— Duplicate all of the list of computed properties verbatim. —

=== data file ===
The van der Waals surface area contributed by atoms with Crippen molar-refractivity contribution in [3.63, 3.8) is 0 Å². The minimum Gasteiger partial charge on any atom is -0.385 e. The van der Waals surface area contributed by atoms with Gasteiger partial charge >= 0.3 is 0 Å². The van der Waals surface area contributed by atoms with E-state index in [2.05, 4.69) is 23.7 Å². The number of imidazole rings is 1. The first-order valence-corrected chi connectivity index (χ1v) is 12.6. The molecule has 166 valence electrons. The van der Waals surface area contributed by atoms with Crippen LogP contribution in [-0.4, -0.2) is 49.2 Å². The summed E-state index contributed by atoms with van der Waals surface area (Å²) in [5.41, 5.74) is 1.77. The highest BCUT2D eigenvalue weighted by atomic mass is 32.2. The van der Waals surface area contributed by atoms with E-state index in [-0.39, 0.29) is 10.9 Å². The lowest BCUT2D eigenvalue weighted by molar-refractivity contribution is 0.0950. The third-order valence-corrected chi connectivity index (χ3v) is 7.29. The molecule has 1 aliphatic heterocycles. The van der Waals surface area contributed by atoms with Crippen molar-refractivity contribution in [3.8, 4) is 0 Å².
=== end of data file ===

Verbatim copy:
The van der Waals surface area contributed by atoms with Crippen molar-refractivity contribution in [3.63, 3.8) is 0 Å². The minimum Gasteiger partial charge on any atom is -0.385 e. The van der Waals surface area contributed by atoms with Gasteiger partial charge >= 0.3 is 0 Å². The van der Waals surface area contributed by atoms with E-state index in [2.05, 4.69) is 23.7 Å². The number of imidazole rings is 1. The first-order valence-corrected chi connectivity index (χ1v) is 12.6. The molecule has 166 valence electrons. The van der Waals surface area contributed by atoms with Crippen LogP contribution in [-0.4, -0.2) is 49.2 Å². The summed E-state index contributed by atoms with van der Waals surface area (Å²) in [5.41, 5.74) is 1.77. The highest BCUT2D eigenvalue weighted by atomic mass is 32.2. The van der Waals surface area contributed by atoms with E-state index in [-0.39, 0.29) is 10.9 Å². The lowest BCUT2D eigenvalue weighted by molar-refractivity contribution is 0.0950. The third-order valence-corrected chi connectivity index (χ3v) is 7.29. The molecule has 1 aliphatic heterocycles. The van der Waals surface area contributed by atoms with Crippen molar-refractivity contribution in [3.8, 4) is 0 Å².